Minority shareholders in Genting Malaysia Bhd “were likely to be unhappy” about that firm making a US$150-million capital injection into United States-based casino operator Empire Resorts Inc, said a Monday note from banking group Nomura.
The transaction had been confirmed on Friday, in a filing to Bursa Malaysia.
The “Genting Malaysia share price declined 12 percent when it announced the first Empire [Resorts] investment in August 2019,” stated analysts Tushar Mohata and Alpa Aggarwal.
Empire Resorts – the operating entity at Resorts World Catskills in upstate New York - was acquired last year by Genting Malaysia, and vehicles held by Genting’s controlling Malaysian dynasty, the Lims.
“The latest transaction is also not going to be subject to a shareholder vote,” said Nomura. This was on the basis that the aggregate percentage ratio of Genting Malaysia’s related-party transactions with Empire Resorts over the last rolling 12-month period was 4.4 percent – based on management calculations – which was “below the 5 percent threshold needed to trigger a minority-shareholder approval vote”.
The Nomura analysts further stated: “Empire [Resorts] and Resorts World Catskills are likely to remain loss-making for the immediate future, as operations were already struggling before the Covid-19-induced demand collapse.”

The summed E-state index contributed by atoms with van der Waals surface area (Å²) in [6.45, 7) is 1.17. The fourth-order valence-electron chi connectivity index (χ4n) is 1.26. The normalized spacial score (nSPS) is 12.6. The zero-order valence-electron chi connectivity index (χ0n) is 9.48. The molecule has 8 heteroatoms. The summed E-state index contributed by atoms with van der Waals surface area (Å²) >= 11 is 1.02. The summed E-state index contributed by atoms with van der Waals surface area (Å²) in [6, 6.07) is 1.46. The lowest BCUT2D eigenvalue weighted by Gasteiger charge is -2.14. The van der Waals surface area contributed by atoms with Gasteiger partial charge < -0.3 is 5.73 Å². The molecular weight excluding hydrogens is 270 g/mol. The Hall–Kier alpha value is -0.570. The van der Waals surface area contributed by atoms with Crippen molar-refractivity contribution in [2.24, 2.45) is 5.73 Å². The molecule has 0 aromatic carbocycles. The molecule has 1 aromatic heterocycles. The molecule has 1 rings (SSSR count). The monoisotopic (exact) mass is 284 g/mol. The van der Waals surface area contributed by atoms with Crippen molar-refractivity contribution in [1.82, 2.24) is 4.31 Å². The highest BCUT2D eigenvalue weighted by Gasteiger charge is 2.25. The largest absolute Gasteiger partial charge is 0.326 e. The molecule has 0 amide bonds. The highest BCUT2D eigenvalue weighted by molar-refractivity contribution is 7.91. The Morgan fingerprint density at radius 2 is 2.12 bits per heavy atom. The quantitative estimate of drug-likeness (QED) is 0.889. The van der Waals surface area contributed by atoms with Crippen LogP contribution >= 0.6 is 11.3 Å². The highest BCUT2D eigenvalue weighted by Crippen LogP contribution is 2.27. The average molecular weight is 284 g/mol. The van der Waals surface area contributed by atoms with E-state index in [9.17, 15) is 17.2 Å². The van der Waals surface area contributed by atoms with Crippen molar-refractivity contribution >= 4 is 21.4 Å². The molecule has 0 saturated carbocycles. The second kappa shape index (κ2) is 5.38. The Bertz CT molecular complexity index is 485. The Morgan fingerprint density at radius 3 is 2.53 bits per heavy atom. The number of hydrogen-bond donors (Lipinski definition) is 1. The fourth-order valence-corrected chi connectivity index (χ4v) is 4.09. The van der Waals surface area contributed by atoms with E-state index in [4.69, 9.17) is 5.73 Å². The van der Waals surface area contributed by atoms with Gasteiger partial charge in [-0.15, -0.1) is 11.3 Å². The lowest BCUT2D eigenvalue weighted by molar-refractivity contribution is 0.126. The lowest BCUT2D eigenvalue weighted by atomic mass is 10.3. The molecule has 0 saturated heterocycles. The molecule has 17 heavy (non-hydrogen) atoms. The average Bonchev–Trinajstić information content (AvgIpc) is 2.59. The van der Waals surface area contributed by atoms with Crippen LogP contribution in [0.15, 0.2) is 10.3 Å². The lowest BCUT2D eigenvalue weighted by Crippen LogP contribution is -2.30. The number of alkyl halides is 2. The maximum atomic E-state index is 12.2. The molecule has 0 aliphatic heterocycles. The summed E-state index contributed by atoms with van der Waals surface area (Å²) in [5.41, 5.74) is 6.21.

Notwithstanding Resorts World Catskills reopening on September 9 after a pandemic-based shuttering since March, “it remains likely that losses into the next few quarters will remain even higher than the first quarter’s loss of US$53 million”, Genting Malaysia’s share having been “US$26 million/MYR110 million”, said the Nomura analysts.
“The reason for this round of recapitalisation is that the long-term fundraising plan for Empire, which comprised a US$475 million bond offering, did not succeed, in view of Covid-19-related uncertainties in the gaming sector,” said the institution.
“We are negatively surprised that Genting Malaysia’s backing was not enough to secure financing for Empire [Resorts],” said the Nomura team.
“Now that the resort is generating revenues again, we feel it is imperative that Empire [Resorts] secures financing soon at attractive interest rates if it is to turn profitable, lest Genting Malaysia have to shoulder further recapitalisation,” the analysts added.
The research memo said that “one mild positive” from news of the US$150-million injection of cash was that “there cannot be any more material related-party transactions until September next year without triggering a shareholder vote.
Nomura said, referring to another Genting firm, casino cruise operator Genting Hong Kong Ltd, that Genting Malaysia’s constraints regarding action on Empire Resorts “should assuage some fears of a Genting Hong Kong bailout without shareholder deliberation”.
Genting Hong Kong Ltd announced last month it would “temporarily suspend all payments to the group’s financial creditors”. The Hong Kong-listed firm said that, pending any fund-raising exercise, its board had decided the company should “temporarily suspend all payments to the group’s financial creditors (including interest and charter payments)”. That was in order to “preserve as much liquidity of the group as possible.”
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